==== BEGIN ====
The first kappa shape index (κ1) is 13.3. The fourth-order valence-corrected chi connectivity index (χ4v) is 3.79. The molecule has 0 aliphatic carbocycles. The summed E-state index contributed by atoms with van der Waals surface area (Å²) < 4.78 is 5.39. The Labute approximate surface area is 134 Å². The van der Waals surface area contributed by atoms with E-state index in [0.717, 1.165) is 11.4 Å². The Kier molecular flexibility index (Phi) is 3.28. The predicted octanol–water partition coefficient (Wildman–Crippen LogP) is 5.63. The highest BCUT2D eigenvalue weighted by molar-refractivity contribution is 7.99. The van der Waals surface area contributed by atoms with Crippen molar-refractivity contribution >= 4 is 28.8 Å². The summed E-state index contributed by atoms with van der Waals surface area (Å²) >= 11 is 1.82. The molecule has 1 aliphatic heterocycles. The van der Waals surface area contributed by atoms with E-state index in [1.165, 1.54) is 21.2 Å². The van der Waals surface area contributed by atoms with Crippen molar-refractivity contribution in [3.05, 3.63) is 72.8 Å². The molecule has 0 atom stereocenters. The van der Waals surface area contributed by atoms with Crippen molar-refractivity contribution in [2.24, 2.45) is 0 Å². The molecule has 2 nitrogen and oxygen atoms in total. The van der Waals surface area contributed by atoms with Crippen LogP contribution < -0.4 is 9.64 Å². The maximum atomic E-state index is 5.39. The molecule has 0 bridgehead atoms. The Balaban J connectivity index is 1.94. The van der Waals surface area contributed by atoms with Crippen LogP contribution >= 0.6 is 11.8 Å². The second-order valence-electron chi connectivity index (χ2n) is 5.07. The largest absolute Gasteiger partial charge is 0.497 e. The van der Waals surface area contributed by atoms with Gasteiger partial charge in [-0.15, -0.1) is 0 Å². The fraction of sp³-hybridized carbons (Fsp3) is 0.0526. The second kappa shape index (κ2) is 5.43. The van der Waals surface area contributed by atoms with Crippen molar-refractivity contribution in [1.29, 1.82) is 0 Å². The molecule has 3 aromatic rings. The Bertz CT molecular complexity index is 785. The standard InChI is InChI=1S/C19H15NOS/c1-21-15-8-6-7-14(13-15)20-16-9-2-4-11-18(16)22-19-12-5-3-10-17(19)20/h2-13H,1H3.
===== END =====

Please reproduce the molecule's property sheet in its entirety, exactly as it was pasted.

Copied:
The first kappa shape index (κ1) is 13.3. The fourth-order valence-corrected chi connectivity index (χ4v) is 3.79. The molecule has 0 aliphatic carbocycles. The summed E-state index contributed by atoms with van der Waals surface area (Å²) < 4.78 is 5.39. The Labute approximate surface area is 134 Å². The van der Waals surface area contributed by atoms with E-state index in [0.717, 1.165) is 11.4 Å². The Kier molecular flexibility index (Phi) is 3.28. The predicted octanol–water partition coefficient (Wildman–Crippen LogP) is 5.63. The highest BCUT2D eigenvalue weighted by molar-refractivity contribution is 7.99. The van der Waals surface area contributed by atoms with Crippen molar-refractivity contribution >= 4 is 28.8 Å². The summed E-state index contributed by atoms with van der Waals surface area (Å²) >= 11 is 1.82. The molecule has 1 aliphatic heterocycles. The van der Waals surface area contributed by atoms with E-state index in [1.165, 1.54) is 21.2 Å². The van der Waals surface area contributed by atoms with Crippen molar-refractivity contribution in [3.05, 3.63) is 72.8 Å². The molecule has 0 atom stereocenters. The van der Waals surface area contributed by atoms with Crippen molar-refractivity contribution in [2.24, 2.45) is 0 Å². The molecule has 2 nitrogen and oxygen atoms in total. The van der Waals surface area contributed by atoms with Crippen LogP contribution < -0.4 is 9.64 Å². The maximum atomic E-state index is 5.39. The molecule has 0 bridgehead atoms. The Balaban J connectivity index is 1.94. The van der Waals surface area contributed by atoms with Crippen LogP contribution >= 0.6 is 11.8 Å². The second-order valence-electron chi connectivity index (χ2n) is 5.07. The largest absolute Gasteiger partial charge is 0.497 e. The van der Waals surface area contributed by atoms with Gasteiger partial charge in [-0.15, -0.1) is 0 Å². The fraction of sp³-hybridized carbons (Fsp3) is 0.0526. The second kappa shape index (κ2) is 5.43. The van der Waals surface area contributed by atoms with Crippen molar-refractivity contribution in [1.29, 1.82) is 0 Å². The molecule has 3 aromatic rings. The Bertz CT molecular complexity index is 785. The standard InChI is InChI=1S/C19H15NOS/c1-21-15-8-6-7-14(13-15)20-16-9-2-4-11-18(16)22-19-12-5-3-10-17(19)20/h2-13H,1H3.